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Winter Vacation 2011, (Vol. 1): Philippines

The first thing that hit me as soon as I got off the airplane in Manila and made my way into the airport was that I have officially been in Korea for too long.  The warmth of the Philippines and its many kind, mostly English-speaking people should have felt like home to me.  But it didn’t. You know why?  Home is freaking South Korea now. 

Instead of feeling at ease in my first steps outside of Korea in more than five months, I found myself paranoid when people were friendly to me and chose to talk to me without any apparent reason.  Instead of feeling right at home, I found myself a little taken aback by the prevalence of English everywhere we traveled.  And what’s more, I found myself needlessly bowing to people when I greeted them—something that I feel fairly certain is going to follow me back to the United States some day in the not-too-distant future.

The Philippines were the first and longest leg of our tour of Southeast Asia in January and February of 2011, and an endurance test that grew on me somewhat nearly every day of our stay.  Admittedly, the first day was a little rough for me.  The first reason is that I would liken the people associated with my bank in the United States with something akin to the hypothetical monkeys to which one refers when they speak of “The Infinite Monkey Theorem” (yes, it’s a thing:  http://en.wikipedia.org/wiki/Infinite_monkey_theorem) and upon arriving in Philippines I was unable to take money out of any ATM I encountered despite repeated efforts to let my bank know in advance that I would be traveling.  I was also rather surprised at the number of beggars and, more specifically, child beggars that we encountered, something which I had been exposed to a’plenty in Nicaragua but had not prepared myself for in naively considering this trip a “vacation”.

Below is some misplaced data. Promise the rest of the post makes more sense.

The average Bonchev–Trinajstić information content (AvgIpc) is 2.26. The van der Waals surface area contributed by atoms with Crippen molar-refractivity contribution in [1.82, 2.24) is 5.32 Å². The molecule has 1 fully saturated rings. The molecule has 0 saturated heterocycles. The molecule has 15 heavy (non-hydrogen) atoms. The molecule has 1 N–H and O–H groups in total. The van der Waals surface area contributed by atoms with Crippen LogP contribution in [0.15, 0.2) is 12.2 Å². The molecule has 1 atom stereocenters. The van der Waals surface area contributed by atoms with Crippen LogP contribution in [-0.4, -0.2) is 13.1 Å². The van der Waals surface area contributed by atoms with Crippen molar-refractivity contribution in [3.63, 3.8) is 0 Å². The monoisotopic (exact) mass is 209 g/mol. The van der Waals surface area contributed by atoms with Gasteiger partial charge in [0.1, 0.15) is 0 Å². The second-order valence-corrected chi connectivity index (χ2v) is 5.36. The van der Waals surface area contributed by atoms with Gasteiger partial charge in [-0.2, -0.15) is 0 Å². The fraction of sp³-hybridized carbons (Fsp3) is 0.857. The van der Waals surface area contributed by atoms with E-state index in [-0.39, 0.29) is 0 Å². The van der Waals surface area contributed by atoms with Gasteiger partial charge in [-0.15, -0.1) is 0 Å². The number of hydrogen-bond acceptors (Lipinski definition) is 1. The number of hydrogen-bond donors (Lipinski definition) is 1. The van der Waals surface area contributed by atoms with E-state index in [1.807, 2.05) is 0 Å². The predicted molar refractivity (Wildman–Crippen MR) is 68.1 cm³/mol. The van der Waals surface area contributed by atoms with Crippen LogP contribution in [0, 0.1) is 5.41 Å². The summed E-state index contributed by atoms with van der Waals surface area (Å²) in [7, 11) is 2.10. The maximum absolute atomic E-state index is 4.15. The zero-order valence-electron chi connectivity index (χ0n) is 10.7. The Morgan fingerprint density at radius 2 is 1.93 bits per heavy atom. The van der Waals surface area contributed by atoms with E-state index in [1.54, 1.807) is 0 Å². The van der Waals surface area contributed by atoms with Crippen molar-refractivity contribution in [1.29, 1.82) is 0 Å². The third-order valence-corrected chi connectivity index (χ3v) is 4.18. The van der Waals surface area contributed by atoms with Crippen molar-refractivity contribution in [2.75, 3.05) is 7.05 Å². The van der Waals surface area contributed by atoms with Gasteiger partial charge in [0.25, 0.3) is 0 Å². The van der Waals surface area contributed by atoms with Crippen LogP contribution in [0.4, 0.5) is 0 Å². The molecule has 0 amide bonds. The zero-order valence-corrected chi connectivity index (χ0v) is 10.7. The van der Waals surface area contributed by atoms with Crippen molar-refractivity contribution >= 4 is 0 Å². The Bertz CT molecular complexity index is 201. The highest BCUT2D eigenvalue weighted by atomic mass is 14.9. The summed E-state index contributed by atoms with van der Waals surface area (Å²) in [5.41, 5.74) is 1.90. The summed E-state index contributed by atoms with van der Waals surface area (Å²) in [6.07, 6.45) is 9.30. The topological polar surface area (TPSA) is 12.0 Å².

Accordingly, Manila was an adjustment.  We didn’t have the luxury of escaping to some of the more tropical paradises one might consider when thinking about the more beach-offering regions of the Philippines.  We had to make due with whatever we could find in Manila’s vicinity.  We weren’t in the cleanest part of town (although we weren’t more than a few blocks walk from it) and hookers, alcoholics, strip joints, and street urchins were just a corner’s turn away at almost any walk to the more ritzier neighborhoods around us in Makati City.  Accordingly, it took us a while to learn to navigate, even though we did eventually discover the Greenbelt Mall area—this “Metropolis”-esque island of wealth and lavish temptation not more than a kilometer away from some fairly endemic poverty and your typical-looking cinderblock slums.